From 'Ninja Wendi' to 'daft hysteria,' UK press turns a sharp pen on Murdoch and Co.
Columnist Christina Patterson writes that although the entire scandal stems from nefarious behavior on the part of a major news organization, so does the uncovering of that behavior – and that the entire industry should not be taken down with Murdoch.
This drama, this drama which has shocked, and sickened, but also thrilled us, and which has gripped us more than any most of us can remember, wasn't written by a playwright. It was written, or at least it was uncovered, by an investigative journalist. …
If you still want newspapers that can uncover stories and scandals like this, or like the one about people trying to buy peerages, or the one about people paying other people to fix match results – stories that don't mean you just ask someone a question and assume that what they're saying is true – then what you need is some very skilled, very determined reporters and some very rich men.
An editorial from the Independent writes that aside from a few brief moments of success, the members of Parliament (MPs) at yesterday’s hearings failed to uncover much of anything about the scandal.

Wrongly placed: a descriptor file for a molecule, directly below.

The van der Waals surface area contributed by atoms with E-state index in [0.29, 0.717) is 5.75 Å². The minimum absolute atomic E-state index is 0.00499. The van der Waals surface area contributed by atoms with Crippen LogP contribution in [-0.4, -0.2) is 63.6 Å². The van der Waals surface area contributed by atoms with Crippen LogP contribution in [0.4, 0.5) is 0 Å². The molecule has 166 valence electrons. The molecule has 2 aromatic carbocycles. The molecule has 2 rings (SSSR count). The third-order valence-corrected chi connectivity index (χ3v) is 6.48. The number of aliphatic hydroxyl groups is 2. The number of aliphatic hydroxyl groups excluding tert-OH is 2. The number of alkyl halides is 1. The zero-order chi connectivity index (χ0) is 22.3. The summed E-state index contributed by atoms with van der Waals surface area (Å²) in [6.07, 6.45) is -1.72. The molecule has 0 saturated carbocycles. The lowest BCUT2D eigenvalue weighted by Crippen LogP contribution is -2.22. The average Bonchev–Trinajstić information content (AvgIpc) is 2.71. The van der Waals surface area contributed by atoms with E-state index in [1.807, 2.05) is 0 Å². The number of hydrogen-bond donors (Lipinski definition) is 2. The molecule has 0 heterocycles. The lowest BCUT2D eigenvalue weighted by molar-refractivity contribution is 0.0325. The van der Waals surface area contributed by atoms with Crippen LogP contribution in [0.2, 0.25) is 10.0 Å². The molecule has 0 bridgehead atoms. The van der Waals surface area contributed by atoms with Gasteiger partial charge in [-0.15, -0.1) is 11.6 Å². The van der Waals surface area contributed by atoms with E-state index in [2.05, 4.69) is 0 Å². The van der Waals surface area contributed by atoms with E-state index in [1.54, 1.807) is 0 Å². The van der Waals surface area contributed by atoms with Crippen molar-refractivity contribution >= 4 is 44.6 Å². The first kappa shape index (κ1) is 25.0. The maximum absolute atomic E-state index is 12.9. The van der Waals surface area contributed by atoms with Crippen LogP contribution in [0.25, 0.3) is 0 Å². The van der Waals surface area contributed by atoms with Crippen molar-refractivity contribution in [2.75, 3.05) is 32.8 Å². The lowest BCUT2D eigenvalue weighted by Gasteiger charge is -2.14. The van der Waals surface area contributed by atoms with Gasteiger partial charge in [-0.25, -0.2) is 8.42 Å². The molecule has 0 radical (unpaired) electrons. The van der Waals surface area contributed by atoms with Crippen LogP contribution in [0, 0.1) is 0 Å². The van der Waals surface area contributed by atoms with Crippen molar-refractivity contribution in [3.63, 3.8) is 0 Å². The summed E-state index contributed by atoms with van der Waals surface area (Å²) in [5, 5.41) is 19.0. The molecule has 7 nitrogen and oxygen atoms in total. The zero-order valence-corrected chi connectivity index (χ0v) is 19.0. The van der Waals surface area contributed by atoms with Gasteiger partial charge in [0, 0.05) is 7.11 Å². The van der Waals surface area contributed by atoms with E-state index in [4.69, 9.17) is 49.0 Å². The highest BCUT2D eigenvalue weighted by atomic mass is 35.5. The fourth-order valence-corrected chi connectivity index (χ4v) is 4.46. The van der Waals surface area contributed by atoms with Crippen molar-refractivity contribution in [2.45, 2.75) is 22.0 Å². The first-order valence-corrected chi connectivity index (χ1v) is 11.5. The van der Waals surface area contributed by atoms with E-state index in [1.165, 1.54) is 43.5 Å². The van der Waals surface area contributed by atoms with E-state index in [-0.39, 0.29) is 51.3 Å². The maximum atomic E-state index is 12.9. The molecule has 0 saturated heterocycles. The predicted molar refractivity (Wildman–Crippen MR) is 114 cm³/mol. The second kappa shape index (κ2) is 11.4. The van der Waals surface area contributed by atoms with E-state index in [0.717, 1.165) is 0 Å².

They asked unfocused questions that invited the Murdochs to waffle and evade. Alan Keen and Therese Coffey were particularly unimpressive. And Louise Mensch did the public no favours by inviting the Murdochs to comment on the practices of the rest of the media, rather than focusing on the behaviour of News International. The Murdochs visibly relaxed as the hearing went on. Compared with US Congressional committee hearings, this was an amateurish show. …
Rupert Murdoch said that yesterday was the "most humble day of my life". In truth it was not. And the MPs of the select committee, with some honourable exceptions, did nothing to ensure that it would be. But the questions are not over. And Mr Murdoch's day of true humility might still be to come.